*362 Plaintiffs argue that the court should determine in the present action the merits of their contention that the proposed taking by the City is for a private use and not for a public purpose because the statute under which the City is proceeding prohibits the court from considering this objection in the condemnation proceedings. We do not agree with plaintiffs' construction of the statute. C.R.S.1963, 50-6-5, provides:

"Any defendant shall have the right to appear in said proceeding and file an answer, in writing, with the clerk of said court, at any time prior to the date fixed for the hearing of said petition, but not thereafter, in which answer, said defendant shall set forth such legal objections as he may have to the condemnation or appropriation of any property owned by him, or to the prosecution of said proceeding. At the time set for the hearing of said petition, or such time to which the hearing may have been continued by the court, the court shall proceed to hear any and all objections raised by answer, if any there be. The court shall have no power to inquire into the necessity of exercising the power of eminent domain for the purpose proposed, nor into the necessity of making the proposed improvement, nor into the necessity of taking the particular property described in the petition."

Plaintiffs' objections to the condemnation are "legal objections" to the condemnation and may be asserted in the condemnation proceedings. The power of the court to determine such objections is not limited by the provision of the statute that the court "shall have no power to inquire into the necessity of exercising the power of eminent domain." The distinction between legal objections which the court may consider in condemnation proceedings and questions of "the necessity of taking" which the court may not consider in such proceedings is stated in Pine Martin Mining Co. v. Empire Zinc Co., 90 Colo. 529, 11 P.2d 221. The court there stated:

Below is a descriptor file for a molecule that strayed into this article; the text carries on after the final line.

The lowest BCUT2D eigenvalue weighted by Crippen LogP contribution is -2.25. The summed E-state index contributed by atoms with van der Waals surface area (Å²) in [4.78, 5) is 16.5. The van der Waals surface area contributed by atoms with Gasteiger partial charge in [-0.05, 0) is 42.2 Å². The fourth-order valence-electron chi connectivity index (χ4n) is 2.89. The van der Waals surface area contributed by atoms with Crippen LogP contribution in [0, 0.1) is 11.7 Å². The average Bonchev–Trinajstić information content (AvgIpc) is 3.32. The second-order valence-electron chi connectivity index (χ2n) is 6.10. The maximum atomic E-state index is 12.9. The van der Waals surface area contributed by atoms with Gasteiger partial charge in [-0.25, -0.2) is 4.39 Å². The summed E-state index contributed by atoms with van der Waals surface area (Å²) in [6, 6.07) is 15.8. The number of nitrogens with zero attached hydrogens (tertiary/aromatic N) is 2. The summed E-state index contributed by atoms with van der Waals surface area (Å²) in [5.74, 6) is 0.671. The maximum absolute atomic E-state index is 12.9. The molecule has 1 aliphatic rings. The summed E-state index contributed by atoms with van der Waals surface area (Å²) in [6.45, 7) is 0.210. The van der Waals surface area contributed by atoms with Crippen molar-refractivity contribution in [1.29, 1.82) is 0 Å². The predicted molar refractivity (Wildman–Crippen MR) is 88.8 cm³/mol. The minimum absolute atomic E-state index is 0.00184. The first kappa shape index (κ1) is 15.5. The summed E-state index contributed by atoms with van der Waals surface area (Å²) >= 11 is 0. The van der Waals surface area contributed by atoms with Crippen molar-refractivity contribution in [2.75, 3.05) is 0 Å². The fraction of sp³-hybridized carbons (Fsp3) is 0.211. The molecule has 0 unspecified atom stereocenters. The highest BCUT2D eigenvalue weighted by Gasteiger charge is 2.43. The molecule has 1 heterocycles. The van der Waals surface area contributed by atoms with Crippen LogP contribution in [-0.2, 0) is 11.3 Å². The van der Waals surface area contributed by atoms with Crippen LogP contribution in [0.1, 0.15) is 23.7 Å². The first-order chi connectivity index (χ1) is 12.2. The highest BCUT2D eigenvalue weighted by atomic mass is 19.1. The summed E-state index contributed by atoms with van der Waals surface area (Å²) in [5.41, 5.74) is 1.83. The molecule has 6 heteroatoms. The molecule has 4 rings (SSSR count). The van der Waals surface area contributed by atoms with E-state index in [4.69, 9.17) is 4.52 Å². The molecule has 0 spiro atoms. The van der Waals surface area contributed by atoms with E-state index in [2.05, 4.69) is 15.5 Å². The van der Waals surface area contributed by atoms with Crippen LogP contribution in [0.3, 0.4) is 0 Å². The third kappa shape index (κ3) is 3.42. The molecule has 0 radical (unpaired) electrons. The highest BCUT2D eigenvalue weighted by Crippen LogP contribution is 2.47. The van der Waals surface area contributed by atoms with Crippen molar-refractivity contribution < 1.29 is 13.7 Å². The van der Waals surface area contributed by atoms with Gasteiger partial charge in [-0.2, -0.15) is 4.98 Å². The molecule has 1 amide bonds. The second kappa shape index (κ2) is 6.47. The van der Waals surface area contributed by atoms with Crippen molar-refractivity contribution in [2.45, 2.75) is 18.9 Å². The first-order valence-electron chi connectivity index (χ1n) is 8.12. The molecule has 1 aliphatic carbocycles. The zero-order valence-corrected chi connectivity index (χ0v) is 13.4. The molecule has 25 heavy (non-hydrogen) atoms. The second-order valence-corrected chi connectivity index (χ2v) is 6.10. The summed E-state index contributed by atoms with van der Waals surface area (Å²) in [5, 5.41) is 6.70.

"Questions intended to defeat the proceeding must be raised in advance and be determined by the court in limine. If, for any reason of law or fact, a petitioner is not entitled to condemn a tract, or if it should not be taken, such matters are for the court to settle in advance and do not, strictly speaking, belong to the question of necessity. Wassenich v. City & County of Denver, [67 Colo. 456, 186 P. 533]. Thus, whether or not the petitioner belongs to the class of persons entitled to condemn; whether or not the property sought to be taken belongs to the class of property that is subject to condemnation; whether or not the purpose for which the property is sought to be taken is one for which condemnation is permitted; whether or not the petitioner and the owner have been able to come to an agreement concerning a purchase of the land; and whether or not the act authorizing the proceeding is constitutionalthese and similar questions, when raised, are for the court to determine in limine." (Emphasis added.)

Any legal objections which the plaintiffs have to the condemnation proceedings which may be instituted by the City may be raised in such condemnation proceedings and not otherwise. Upon the allegations of their complaint, plaintiffs are not entitled to relief. The complaint was properly dismissed.

Judgment affirmed.

ENOCH and PIERCE, JJ., concur.